Michael Piro 20:09
But I think now what we’re seeing is that, you know, the consumers are becoming more sophisticated. They will, they’re driven for more experiences. The hardware isn’t as important as the software. It’s not, “Where am I going to stay when I get there?, but “What am I going to do?”. And the Vietnamese customer, you know, the Vietnamese traveler is all about that. They want wet markets. They want to pick through—they want flower markets; they want nightlife; they want to go out and experience the location. Experience the location that they’re visiting.

Michael Piro 20:47
So I think new hotels, really, with a focus of “What are you going to do there?”, “How do you connect with the guests?”, you know we have, again, I mentioned this young population that’s totally social-media driven. So creating those experiences, those Instagrammable moments, those opportunities to connect with your customers. And so I think, you know, looking at hotels with—that drive experiences, that are more efficient, that, and I think economical. I think the new traveler is going to be looking for more value. You know I think they’re going to be… You know, the Millennials have lived with a lot of, kind of, infinite optimism about the future and everything. And this was kind of the first big hit, the first crisis they’ve had to deal with. And my sense is everyone’s going to be a little bit more — a little bit more cautious moving forward. A little bit more prudent with their spending. A little bit more.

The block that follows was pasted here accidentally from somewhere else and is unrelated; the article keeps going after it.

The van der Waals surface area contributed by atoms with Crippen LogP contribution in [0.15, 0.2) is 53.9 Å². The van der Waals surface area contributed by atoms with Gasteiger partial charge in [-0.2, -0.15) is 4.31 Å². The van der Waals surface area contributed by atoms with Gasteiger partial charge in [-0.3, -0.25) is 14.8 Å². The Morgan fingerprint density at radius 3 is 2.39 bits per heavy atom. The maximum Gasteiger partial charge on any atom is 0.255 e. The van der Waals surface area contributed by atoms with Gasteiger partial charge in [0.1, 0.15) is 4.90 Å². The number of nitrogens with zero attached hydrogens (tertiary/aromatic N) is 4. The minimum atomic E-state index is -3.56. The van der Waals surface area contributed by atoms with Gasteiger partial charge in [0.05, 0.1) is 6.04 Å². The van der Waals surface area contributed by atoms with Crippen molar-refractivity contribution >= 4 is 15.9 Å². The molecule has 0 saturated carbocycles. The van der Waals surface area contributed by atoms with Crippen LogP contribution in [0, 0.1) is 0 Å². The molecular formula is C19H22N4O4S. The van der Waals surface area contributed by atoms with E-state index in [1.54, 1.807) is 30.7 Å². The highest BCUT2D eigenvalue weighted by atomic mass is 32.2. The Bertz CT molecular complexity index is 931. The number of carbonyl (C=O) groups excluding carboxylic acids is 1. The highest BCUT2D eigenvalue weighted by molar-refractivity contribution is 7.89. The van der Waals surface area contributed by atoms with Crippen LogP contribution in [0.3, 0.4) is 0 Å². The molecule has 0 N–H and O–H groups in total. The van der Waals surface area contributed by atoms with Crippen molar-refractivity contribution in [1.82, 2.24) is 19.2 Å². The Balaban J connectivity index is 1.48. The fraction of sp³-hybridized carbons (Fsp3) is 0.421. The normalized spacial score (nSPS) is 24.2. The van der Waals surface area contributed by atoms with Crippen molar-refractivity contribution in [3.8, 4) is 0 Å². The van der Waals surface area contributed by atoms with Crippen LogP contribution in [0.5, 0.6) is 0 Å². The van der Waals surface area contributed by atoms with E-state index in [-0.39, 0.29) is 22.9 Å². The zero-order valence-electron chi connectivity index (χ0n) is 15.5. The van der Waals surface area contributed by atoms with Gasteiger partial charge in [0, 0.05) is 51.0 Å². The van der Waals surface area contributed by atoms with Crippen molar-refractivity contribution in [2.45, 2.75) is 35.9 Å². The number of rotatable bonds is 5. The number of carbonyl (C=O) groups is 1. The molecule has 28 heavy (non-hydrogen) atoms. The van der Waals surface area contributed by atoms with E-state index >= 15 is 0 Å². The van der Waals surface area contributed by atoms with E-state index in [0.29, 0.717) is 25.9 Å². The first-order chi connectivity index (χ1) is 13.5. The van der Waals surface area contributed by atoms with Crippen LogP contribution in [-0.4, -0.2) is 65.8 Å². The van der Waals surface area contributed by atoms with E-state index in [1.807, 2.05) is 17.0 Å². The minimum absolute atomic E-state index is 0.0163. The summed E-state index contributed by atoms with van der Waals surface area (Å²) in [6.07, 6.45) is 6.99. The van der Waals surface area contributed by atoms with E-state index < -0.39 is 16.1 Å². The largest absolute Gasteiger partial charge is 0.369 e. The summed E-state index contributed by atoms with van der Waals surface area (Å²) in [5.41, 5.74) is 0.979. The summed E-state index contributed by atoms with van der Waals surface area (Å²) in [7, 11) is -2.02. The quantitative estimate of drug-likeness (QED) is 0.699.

Michael Piro 21:46
And then a little bit more looking at, “What do I need?”, not “What do I want?”. I think that’s something that corona has taught us all, is to get back to basics, to focus on the things that matter. I think hotel products that focus on efficiency, focusing on delivering people what do they need in that situation, to focus on delivering great value and that can help people really understand the locations at an intimate level, that can help carry those experiences. I think those are the kind of hotels that are going to do well in a post-corona world.

Michael Piro 22:17
I think the traditional kind of hotels of the world are really going to need to give themselves a real close look, and look at their model, because I do think that we’re going to, you know, going to see a bit of a shift in the tastes and preferences of the market.

David Keen 22:35
I think you said, I think you—I actually think you’ve really hit it—I think particularly in the Vietnamese market, which obviously I also know very well, historically or pre-virus, almost every, certainly, mid to upper-end product was being created for this, the so-called, the foreign traveler. Part of the 15 million incoming. Everything was being done in a traditional analog form for the foreign, for an overseas traveller. And the brands were created—the international brands that are in Vietnam—are being created for the foreign traveler. Yet what’s going to happen now, and it’s not just with Wink, but other brands, SOJO, there are other brands that are coming out, that are being created exclusively, or more or less exclusively, for the Vietnamese traveler. And what we will find, and I’m guessing what we’ll see, is that the foreign traveler—when they do come back—will be more attracted to these brands than perhaps to the traditional plays that had attracted them in the past.

Michael Piro 23:44